Trading for an experienced investors can be very enjoyable and extremely profitable.
Unfortunately it isn’t always easy for a rookie. Many traps are waiting for novice investors. Some behaviours which are appropriate in your life can be devastating in the stock market.
These are two from many traps, which are waiting for novice investors:
1) Following the crowd
On the stock market following the crowd is nearly always wrong.
That is how traders sentiment is being tested. Sentiment operates in a contrarian way. A stock usually rises for a particular reason. A novice trader having noticed that rise often buys just as the stock turns and starts to fall or occasionally plummet. This is because as the novice entered those who had discovered a reason to buy already had and now having seen all the value they could get extracted exit the position.
This is unique to the stock market and is possibly an oversimplification. Searching for value on the the web is foolhardy. What are you searching for? A trading guru? How will you know when you find him or her?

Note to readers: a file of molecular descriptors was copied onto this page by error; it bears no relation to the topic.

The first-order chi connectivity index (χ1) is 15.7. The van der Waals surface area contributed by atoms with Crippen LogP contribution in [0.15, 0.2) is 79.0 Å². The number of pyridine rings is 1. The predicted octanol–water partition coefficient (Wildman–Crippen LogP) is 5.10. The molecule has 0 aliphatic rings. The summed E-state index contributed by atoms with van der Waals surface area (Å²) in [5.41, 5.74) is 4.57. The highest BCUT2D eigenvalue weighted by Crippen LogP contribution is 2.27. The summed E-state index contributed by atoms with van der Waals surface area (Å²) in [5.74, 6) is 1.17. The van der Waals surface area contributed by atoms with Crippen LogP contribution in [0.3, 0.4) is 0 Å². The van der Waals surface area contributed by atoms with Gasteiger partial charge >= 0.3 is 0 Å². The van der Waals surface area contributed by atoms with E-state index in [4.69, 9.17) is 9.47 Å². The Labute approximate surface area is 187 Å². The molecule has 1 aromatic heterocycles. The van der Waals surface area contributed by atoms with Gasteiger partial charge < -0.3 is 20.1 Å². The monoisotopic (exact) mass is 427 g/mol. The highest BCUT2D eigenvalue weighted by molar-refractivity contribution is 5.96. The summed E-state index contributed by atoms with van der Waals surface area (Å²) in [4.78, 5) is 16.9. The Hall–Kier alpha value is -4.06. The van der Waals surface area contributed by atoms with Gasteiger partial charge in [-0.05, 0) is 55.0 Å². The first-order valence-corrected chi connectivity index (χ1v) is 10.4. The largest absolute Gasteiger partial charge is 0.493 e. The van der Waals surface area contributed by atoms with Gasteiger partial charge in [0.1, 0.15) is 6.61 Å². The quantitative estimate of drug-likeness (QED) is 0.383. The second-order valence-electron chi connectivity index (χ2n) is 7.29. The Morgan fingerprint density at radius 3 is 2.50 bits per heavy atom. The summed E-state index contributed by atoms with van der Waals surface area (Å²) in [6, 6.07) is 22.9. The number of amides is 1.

2) Hot news trading
“What do we do with a hot news flash? We stash that flash right in the trash”. That’s how Ed Seykota (famous American investor and coach) teaches his students.
This is one of many good expressions (up there with the trend is your friend), because hot news from the stock market or from the companies trading on stock exchanges typically create short-term movements, after which the price returns to the main trend.
An example of such a situation was the terrorist attack in Paris (November 2015). This may be a distasteful example, but it illustrates the point perfectly
On financial sites over the weekend there was speculation and analysis about a collapse and disaster in financial markets.
Certain investors were spooked by the rumours and took short equity positions This cart of the DAX shows that investors, without proper study, entered shorts at what proved to be close to the low.
The reaction of the FTSE following the Brexit referendum was, after study, predictable, but the knee jerk was to sell. Anyone wanting to sell a reaction should have sold Sterling. A weaker currency and an interest rate cut was a sure-fire but signal fundamentally. As I say 20/20 hindsight is always perfect!